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Resources

For people with Down syndrome, family members, caregivers and professionals.

Personal Space

March 2017 | Shana Sexton, LCSW - Social Worker, Adult Down Syndrome Center

Our OT Katie Frank and I led another very exciting social skills group this month for patients 18 and over! We talked about a very important issue – personal space. Understanding personal space is something that many people with DS can find challenging. If you think about it, this probably isn’t something that was ever explained to you. It’s more likely that it’s something you picked up naturally. However, people with DS do not always pick up on these “unwritten” rules of social engagement. Personal space is an especially important skill because it helps someone to interact in a way that doesn’t make others uncomfortable, especially in work and community environments. Understanding personal space is also important to help someone with Down syndrome stay safe.

So what are some ways you can talk to someone with DS about personal space? First of all, it is important to explain why personal space is important. It can be a simple explanation, such as “people feel uncomfortable if you stand too close.” In our group, we practiced standing too close, too far away, and the right distance away to show the differences. It is also helpful to use a visual to help the person understand the concept. Our group talked about standing an arm’s length away from someone. We stood in front of a partner and held an arm out to see how much space this is. Another way is to have the person put a hula hoop around them and talk about keeping an invisible hula hoop around yourself. We also practiced saying “sorry” and moving away if you accidentally stand too close.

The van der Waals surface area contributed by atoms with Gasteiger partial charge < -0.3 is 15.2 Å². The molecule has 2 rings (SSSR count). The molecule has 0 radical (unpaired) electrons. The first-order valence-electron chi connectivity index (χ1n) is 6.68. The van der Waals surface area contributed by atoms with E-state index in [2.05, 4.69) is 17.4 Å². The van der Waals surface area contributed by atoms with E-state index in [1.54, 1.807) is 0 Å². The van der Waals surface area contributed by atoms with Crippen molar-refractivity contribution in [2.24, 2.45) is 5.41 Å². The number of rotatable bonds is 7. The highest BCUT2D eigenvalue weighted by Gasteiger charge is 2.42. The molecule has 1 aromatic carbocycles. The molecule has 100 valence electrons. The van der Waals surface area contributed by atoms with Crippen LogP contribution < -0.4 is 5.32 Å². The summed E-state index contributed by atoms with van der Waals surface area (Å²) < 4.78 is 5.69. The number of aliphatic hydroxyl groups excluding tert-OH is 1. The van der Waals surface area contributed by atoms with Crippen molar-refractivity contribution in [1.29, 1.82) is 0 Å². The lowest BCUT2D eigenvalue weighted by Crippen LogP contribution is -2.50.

One challenging issue with personal space is that there are exceptions. In our group, we played Twister and talked about how playing a game might be a time when the same rules for personal space don’t apply. One person in our group said that playing Twister was “uncomfortable” and we talked about how we don’t usually stand so close to people we don’t know well. We also talked about people who may be in your personal space at times, such as parents, siblings, boyfriends or girlfriends, doctors, or support workers.

Safety for people with DS is an important topic and one I’m sure I will be writing more about in the future. For now, I hope I gave everyone some ideas about how to talk to someone with DS about personal space. Katie and I are looking forward to another fun social skills group next month!

Please note: The information on this site is for educational purposes only and is not intended to serve as a substitute for a medical, psychiatric, mental health, or behavioral evaluation, diagnosis, or treatment plan by a qualified professional. We recommend you review the educational material with your health providers regarding the specifics of your health care needs.

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